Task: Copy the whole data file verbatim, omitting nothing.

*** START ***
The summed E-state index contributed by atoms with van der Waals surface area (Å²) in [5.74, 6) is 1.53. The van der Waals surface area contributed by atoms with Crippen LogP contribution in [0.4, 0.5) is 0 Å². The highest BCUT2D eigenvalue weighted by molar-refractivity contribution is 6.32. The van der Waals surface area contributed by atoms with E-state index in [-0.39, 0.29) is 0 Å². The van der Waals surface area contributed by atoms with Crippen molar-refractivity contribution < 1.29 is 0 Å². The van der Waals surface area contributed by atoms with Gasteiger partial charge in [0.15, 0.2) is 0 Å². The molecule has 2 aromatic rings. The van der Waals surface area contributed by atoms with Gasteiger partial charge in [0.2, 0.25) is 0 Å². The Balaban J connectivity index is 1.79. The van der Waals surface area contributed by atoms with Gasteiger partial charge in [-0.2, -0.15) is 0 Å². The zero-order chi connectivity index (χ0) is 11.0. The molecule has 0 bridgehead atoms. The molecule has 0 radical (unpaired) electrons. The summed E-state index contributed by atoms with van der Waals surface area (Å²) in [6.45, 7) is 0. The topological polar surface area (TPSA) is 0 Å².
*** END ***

The summed E-state index contributed by atoms with van der Waals surface area (Å²) in [5.74, 6) is 1.53. The van der Waals surface area contributed by atoms with Crippen LogP contribution in [0.4, 0.5) is 0 Å². The highest BCUT2D eigenvalue weighted by molar-refractivity contribution is 6.32. The van der Waals surface area contributed by atoms with E-state index in [-0.39, 0.29) is 0 Å². The van der Waals surface area contributed by atoms with Crippen molar-refractivity contribution < 1.29 is 0 Å². The van der Waals surface area contributed by atoms with Gasteiger partial charge in [0.15, 0.2) is 0 Å². The molecule has 2 aromatic rings. The van der Waals surface area contributed by atoms with Gasteiger partial charge in [0.2, 0.25) is 0 Å². The Balaban J connectivity index is 1.79. The van der Waals surface area contributed by atoms with Gasteiger partial charge in [-0.2, -0.15) is 0 Å². The zero-order chi connectivity index (χ0) is 11.0. The molecule has 0 bridgehead atoms. The molecule has 0 radical (unpaired) electrons. The summed E-state index contributed by atoms with van der Waals surface area (Å²) in [6.45, 7) is 0. The topological polar surface area (TPSA) is 0 Å².